Corythrolehthys maenads sp. nov. Plate 2, lg. 3.
Rings 18+33; dorsal 19, on 1+4 rings; pectoral 12; caudal 10; anal 2. Head 9. Eye 5. Body 1.5 in tail. Cranial ridges strong, median keel on snout to middle of eye; ridge on occiput high, notched in front and behind. Supraocular ridge beginning in tubercle in front of center of eye; two ridges on opercle. Nostril double, in front of and near eye, tubed, dorsal tube short, ventral tube longer. Keels on body and tail strong; lateral keel of body running into ventral caudal keel. Belly convex, keel strong.
Body with 22 yellow and 22 brown bands, each covering from one to two body rings, some of which divide on the ventral surface of belly into rings and blotches of brown. Brown bands edged with darker. Bands on snout become irregular spots and blotches. First brown band crosses interorbital space through eye and obliquely downward and backward to large brown area on ventral surface of opercle.
Closely related to C. alhirostris, but well defined in color-markings. Vertebrae and body rings correspond.
Type, No. 3084, Zoological Museum, Princeton University. Length 10.5 cm. From bunch of coral off Ballenas Point.
Named for a party of friends from Ensenada, who obtained this specimen.
CHEILODrPTERED/E. Ands conklini sp. nov. Plate 3, fig. 1.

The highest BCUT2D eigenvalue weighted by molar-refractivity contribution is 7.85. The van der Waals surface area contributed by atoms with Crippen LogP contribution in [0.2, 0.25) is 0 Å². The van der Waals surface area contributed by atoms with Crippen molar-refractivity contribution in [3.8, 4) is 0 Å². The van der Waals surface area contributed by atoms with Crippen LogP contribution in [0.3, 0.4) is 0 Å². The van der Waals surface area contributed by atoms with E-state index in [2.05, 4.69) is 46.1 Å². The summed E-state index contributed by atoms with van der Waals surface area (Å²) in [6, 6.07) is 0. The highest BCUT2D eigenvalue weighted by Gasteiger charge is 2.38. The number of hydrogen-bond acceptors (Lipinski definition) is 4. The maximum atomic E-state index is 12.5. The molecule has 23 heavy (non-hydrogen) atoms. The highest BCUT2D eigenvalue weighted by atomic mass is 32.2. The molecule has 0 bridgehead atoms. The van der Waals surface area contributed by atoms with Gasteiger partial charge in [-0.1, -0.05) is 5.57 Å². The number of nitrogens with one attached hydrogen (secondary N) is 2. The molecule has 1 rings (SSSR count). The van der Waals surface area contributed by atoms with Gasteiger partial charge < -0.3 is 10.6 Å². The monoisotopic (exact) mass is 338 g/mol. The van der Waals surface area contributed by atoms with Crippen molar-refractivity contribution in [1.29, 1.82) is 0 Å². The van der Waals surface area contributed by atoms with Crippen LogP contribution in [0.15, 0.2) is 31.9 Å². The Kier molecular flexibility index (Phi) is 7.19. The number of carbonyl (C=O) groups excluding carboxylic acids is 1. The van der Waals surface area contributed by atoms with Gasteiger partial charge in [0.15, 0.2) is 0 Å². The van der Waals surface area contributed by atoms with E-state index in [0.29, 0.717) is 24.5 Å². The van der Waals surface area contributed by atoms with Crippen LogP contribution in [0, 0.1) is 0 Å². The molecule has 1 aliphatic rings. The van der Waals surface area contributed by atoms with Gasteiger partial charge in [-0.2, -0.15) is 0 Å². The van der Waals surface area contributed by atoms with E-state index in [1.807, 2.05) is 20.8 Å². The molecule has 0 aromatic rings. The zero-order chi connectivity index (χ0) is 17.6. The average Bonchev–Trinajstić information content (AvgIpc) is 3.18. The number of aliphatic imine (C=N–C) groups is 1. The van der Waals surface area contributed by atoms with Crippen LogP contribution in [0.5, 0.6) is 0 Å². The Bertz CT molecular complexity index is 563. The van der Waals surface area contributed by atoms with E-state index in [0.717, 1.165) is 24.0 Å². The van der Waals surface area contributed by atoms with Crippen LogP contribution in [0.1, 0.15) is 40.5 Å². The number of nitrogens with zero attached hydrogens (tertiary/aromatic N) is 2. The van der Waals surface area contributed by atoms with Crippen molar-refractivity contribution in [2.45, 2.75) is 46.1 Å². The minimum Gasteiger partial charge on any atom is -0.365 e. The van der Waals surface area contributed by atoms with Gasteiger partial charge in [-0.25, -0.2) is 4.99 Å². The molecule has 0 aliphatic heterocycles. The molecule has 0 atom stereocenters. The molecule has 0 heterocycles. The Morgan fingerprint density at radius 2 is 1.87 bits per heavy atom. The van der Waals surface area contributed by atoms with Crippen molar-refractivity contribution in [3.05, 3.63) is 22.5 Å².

Head 2.6; depth 2.7; eye 2.6; interorbital 3.2; dorsal VI-I, 9; anal II, 9; scales 2-27-7; eye large, 2.5 in head; head broad; mouth rather large. Lateral line complete, following curve of back to caudal peduncle, where it dips down to center line. Anterior nostril near front of snout; posterior nostril large oval opening in front of center of eye.
Color orange-red with clusters of small black specks bordering scales over entire body. Caudal peduncle with large oblong black spot; caudal edged with black; spinous dorsal black; soft dorsal and anal with black bar at base; a black bar extending downward and backward on front of preopercle from eye; another bar extending transversely on nape and down on opercle, where it is more or less broken up into series of dots.
Differs from A. sellicauda in color markings, larger eye, and more robust body. Examples of A. sellicauda were obtained on the same coral reef, and this species differs distinctly from A. conklini, the proportions and color mark ings being quite different. A. conklini does not fade to white in spirits and the clusters of minute dark dots bordering each scale do not fade.
Two specimens, 4.5 and 5 cm. long, obtained with dynamite on coral reef off Guanica Harbor.
Type, No. 3080, Zoological Museum, Princeton University. Length, 5 cm. Paratype, No. 3128, Zoological Museum, Princeton University. 4.5 cm. long. Named for Professor E. G. Conklin.
Three specimens, 1.5 to 2.5 cm. long. Inhabits dead sea-urchin shells. Almost every sea-urchin skeleton in small muddy MS west of Guanica Har bor was inhabited by one of these delicate little fishes. The individual was never found more than a foot or two away from its shelter and when disturbed or approached darted into the shell. At low tide or when the surf was breaking over the mud flats the fish was invariably found inside the shell Measurements of the largest individual are as follows: Depth 3; head 2.7; eye 3; snout 5; scales 2-27-6. The chromatophores take the form of stel lations in spirit preparations. In life this fish is a uniform dark brown, almost black, with no evidence of bars or spots.
No. 3048, Zoological Museum, Princeton University.